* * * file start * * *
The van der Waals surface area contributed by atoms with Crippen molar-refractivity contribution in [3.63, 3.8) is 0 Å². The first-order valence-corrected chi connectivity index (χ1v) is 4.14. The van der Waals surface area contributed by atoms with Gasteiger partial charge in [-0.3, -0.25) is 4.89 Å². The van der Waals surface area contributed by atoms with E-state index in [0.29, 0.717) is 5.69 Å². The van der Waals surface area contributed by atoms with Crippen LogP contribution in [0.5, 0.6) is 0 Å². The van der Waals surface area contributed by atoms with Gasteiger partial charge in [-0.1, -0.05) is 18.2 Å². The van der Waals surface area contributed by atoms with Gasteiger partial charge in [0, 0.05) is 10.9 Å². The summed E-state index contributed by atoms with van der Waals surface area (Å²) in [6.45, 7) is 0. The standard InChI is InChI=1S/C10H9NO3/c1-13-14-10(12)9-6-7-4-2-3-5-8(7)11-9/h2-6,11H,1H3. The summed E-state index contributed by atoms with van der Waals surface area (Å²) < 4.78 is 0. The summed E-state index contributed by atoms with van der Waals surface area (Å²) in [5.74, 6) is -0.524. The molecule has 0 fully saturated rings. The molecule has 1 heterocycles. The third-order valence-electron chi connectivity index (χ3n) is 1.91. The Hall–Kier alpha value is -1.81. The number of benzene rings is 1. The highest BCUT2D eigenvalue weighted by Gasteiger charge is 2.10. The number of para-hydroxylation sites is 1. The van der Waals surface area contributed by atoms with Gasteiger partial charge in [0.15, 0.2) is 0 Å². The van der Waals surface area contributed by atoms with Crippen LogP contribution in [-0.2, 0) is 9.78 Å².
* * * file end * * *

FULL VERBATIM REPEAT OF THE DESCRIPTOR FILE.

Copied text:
The van der Waals surface area contributed by atoms with Crippen molar-refractivity contribution in [3.63, 3.8) is 0 Å². The first-order valence-corrected chi connectivity index (χ1v) is 4.14. The van der Waals surface area contributed by atoms with Gasteiger partial charge in [-0.3, -0.25) is 4.89 Å². The van der Waals surface area contributed by atoms with E-state index in [0.29, 0.717) is 5.69 Å². The van der Waals surface area contributed by atoms with Crippen LogP contribution in [0.5, 0.6) is 0 Å². The van der Waals surface area contributed by atoms with Gasteiger partial charge in [-0.1, -0.05) is 18.2 Å². The van der Waals surface area contributed by atoms with Gasteiger partial charge in [0, 0.05) is 10.9 Å². The summed E-state index contributed by atoms with van der Waals surface area (Å²) in [6.45, 7) is 0. The standard InChI is InChI=1S/C10H9NO3/c1-13-14-10(12)9-6-7-4-2-3-5-8(7)11-9/h2-6,11H,1H3. The summed E-state index contributed by atoms with van der Waals surface area (Å²) < 4.78 is 0. The summed E-state index contributed by atoms with van der Waals surface area (Å²) in [5.74, 6) is -0.524. The molecule has 0 fully saturated rings. The molecule has 1 heterocycles. The third-order valence-electron chi connectivity index (χ3n) is 1.91. The Hall–Kier alpha value is -1.81. The number of benzene rings is 1. The highest BCUT2D eigenvalue weighted by Gasteiger charge is 2.10. The number of para-hydroxylation sites is 1. The van der Waals surface area contributed by atoms with Gasteiger partial charge in [0.15, 0.2) is 0 Å². The van der Waals surface area contributed by atoms with Crippen LogP contribution in [-0.2, 0) is 9.78 Å².